With plans for a series of new towns and homebuilding on certain areas of the green belt, Labour is gunning on taking more political ground from Conservatives by focusing on policies aimed at tackling the UK’s housing shortage.
(Bloomberg) — With plans for a series of new towns and homebuilding on certain areas of the green belt, Labour is gunning on taking more political ground from Conservatives by focusing on policies aimed at tackling the UK’s housing shortage.
Opposition leader Keir Starmer made a series of pledges regarding housing in his speech at Labour’s annual conference in Liverpool on Tuesday. His promises add to commitments from Shadow Chancellor of the Exchequer Rachel Reeves on Monday to ramp up housebuilding, ease planning rules and make it easier for first-time buyers to get on the housing ladder.
“We used to call it the dream of homeownership,” Starmer told the conference. “But look at Britain now — it has become a dream, it’s out of reach for millions and if we don’t take action it will only become more distant.”
Buttressed by polling giving his party a double-digit lead over Prime Minister Rishi Sunak’s governing Conservatives for the past year, Starmer is increasingly portraying Labour as a government-in-waiting. The party’s polling advantage has been buoyed by a series of voter-friendly proposals, such as promising more affordable housing if it wins.
Starmer promised to build 1.5 million homes over Labour’s first term in office, if they win the election that’s expected to take place next year. That amounts to around 300,000 new homes a year — a target the Tories set in 2019 but fell short of in every subsequent year.
In the face of a backbench revolt last December, Sunak’s government removed mandatory house-building targets for local authorities, a move that’s sparked concern that the aim of building 300,000 houses a year by the mid-2020s won’t be met.
Labour pledged to reinstate those local housing targets and to work with authorities to draw-up and agree to developments that have stalled. The party will recruit hundreds of extra housing planners and use call-in powers for councils failing to reach their targets.
“The fact that the new housebuilding proposals are regarded as sufficiently integral to election policy to have been split across the two keynote speeches appears a clear statement of intent,” said Nigel Hugill, chief executive officer at regional developer Urban & Civic Plc. “Increasing housebuilding construction represents an economic imperative to lift economic growth.”
Read more: Labour to Fight UK Vote on Economy in Challenge to Tories
To be sure, some voters may resist any plans to allow construction on Britain’s green belt. Existing rules typically limit building on strips of countryside surrounding villages, towns and cities, a longstanding policy aimed at preventing urban sprawl.
More adults oppose rather than support changing planning laws to enable building on greenfield or rural land around the edges of large towns and major cities, according to a poll done exclusively for Bloomberg News by Deltapoll earlier this year.
“This doesn’t mean we’re tearing up the greenbelt,” Starmer said in his speech. “But where there are clearly ridiculous uses of it, disused car parks, dreary waste lands, not a green belt – a grey belt, sometimes within a city’s boundary, then this cannot be justified as a reason to hold our future back.”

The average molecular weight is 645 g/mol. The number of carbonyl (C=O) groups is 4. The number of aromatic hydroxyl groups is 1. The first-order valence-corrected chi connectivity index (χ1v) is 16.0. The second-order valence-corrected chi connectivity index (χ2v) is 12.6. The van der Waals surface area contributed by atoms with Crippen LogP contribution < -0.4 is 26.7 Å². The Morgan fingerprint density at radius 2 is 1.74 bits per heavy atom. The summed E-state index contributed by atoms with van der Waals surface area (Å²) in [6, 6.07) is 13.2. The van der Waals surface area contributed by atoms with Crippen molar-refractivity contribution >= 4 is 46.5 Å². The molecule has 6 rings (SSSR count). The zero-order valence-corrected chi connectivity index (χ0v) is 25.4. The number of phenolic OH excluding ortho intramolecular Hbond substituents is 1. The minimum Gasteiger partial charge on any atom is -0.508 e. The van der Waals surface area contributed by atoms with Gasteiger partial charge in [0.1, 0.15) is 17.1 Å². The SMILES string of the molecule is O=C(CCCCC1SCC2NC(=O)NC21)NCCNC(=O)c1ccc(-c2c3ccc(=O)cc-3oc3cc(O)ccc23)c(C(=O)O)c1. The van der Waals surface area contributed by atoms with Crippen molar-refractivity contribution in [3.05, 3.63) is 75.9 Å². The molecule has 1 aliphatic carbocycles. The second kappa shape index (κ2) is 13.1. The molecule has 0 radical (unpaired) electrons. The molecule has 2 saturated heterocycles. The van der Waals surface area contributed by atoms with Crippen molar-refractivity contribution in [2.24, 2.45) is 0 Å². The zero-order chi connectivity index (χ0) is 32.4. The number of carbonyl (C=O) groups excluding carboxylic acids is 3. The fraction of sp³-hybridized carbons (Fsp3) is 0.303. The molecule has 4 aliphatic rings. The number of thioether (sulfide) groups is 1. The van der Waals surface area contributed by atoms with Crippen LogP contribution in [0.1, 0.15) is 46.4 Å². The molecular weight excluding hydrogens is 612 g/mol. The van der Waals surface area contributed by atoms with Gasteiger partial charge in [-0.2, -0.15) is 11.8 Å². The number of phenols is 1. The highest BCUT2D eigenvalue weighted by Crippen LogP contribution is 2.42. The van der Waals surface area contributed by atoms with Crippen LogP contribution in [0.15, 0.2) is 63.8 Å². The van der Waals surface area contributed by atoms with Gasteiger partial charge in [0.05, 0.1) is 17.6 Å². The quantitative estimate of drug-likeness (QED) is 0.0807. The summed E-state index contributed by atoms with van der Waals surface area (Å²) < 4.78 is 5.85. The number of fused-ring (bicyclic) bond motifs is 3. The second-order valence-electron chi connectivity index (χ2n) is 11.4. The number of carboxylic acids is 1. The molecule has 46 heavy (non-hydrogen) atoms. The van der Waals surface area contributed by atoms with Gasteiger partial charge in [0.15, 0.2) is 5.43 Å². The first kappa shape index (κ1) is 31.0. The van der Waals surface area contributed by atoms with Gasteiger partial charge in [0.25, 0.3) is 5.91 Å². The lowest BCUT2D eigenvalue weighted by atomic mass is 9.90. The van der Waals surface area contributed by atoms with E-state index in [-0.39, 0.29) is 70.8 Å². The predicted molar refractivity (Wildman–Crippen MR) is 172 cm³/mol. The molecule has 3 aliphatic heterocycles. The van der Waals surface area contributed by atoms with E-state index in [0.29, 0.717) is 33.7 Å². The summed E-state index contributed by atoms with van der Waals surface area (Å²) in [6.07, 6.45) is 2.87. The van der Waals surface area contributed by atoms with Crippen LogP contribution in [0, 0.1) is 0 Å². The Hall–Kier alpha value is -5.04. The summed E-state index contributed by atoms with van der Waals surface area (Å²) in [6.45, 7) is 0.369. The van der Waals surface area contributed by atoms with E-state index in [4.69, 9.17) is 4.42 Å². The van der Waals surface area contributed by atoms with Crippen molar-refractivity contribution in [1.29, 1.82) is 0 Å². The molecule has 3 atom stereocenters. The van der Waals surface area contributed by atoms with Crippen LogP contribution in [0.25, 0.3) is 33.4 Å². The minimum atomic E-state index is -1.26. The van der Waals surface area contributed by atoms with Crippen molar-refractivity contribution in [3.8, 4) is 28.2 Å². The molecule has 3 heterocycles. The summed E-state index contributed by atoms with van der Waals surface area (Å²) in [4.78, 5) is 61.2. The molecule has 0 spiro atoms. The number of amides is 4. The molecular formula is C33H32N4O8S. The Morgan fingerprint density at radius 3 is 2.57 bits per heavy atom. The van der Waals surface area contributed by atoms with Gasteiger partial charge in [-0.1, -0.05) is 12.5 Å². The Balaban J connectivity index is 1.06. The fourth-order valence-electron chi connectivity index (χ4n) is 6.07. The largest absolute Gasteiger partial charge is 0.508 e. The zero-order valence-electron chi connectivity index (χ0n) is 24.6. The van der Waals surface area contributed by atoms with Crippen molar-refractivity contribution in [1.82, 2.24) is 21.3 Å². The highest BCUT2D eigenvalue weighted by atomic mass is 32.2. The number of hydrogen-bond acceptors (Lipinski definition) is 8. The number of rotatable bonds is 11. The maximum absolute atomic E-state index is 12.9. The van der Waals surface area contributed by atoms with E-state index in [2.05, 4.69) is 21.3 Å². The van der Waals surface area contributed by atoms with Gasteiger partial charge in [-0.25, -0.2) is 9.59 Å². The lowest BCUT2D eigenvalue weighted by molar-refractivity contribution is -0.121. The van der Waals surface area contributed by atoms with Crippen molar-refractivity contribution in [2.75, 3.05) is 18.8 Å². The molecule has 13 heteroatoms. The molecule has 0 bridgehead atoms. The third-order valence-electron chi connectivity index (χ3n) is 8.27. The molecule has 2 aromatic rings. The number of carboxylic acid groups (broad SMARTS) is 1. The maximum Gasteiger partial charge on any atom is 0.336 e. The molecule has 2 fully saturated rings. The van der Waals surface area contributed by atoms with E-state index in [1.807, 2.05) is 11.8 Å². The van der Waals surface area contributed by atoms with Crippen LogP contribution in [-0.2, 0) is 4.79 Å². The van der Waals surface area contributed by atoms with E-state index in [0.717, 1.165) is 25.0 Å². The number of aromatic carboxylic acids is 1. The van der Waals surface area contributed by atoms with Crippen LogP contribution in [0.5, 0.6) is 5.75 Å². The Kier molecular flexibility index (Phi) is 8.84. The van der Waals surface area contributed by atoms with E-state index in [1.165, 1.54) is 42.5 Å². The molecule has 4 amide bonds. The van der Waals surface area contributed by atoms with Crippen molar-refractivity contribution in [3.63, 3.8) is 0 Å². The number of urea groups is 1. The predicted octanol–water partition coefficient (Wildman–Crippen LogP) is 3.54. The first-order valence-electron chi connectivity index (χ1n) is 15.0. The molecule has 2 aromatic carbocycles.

Starmer said brownfield areas surrounding busy transport hubs will be prioritised for housing projects. To help more Brits onto the housing ladder, Labour will raise stamp duty on overseas buyers, allow first-time buyers to bid first for newly built homes and forge a mortgage guarantee scheme backed by the state for prospective homeowners struggling to save for large deposits required to get a mortgage.
Broken Planning System
Labour, which says it is “backing the builders, not the blockers” would inherit a planning system dubbed as “broken” by many key players in the property industry should the party win the next general election. Taylor Wimpey Plc, one the UK’s biggest homebuilders, said this summer it has roughly 26,000 land plots representing 133 sites stuck in the planning system.
“The planning system is currently one of the biggest barriers to housing delivery,” said Stewart Baseley, executive chairman of the Home Builders Federation. “Streamlining the process and ensuring there is capacity in planning departments, such that it doesn’t take years to get to the point where an approved application can start to be built, is essential.”
Read more: UK Home Buyers Thwarted by System That Can’t Build Enough Houses
Local authorities typically have eight weeks to make a decision, or up to 13 weeks for major housing projects. However, only two in 10 applications for major housing projects were resolved in that time between April and June, according to government statistics.
“The Conservative approach is more of a ‘carrot’ charm offensive to convince locals to accept development with beautiful design whereas the Labour Party are more ‘stick’ by bringing back mandatory housing targets,” said Jonathan Stoddart, co-lead of UK planning at broker CBRE. “To facilitate a fully functioning planning system, we need a bottom up and top down approach; both ‘carrot’ and ‘stick’ are required.”
–With assistance from Andrew Atkinson.
(Updates with details of Labour’s announcement throughout)
More stories like this are available on bloomberg.com
©2023 Bloomberg L.P.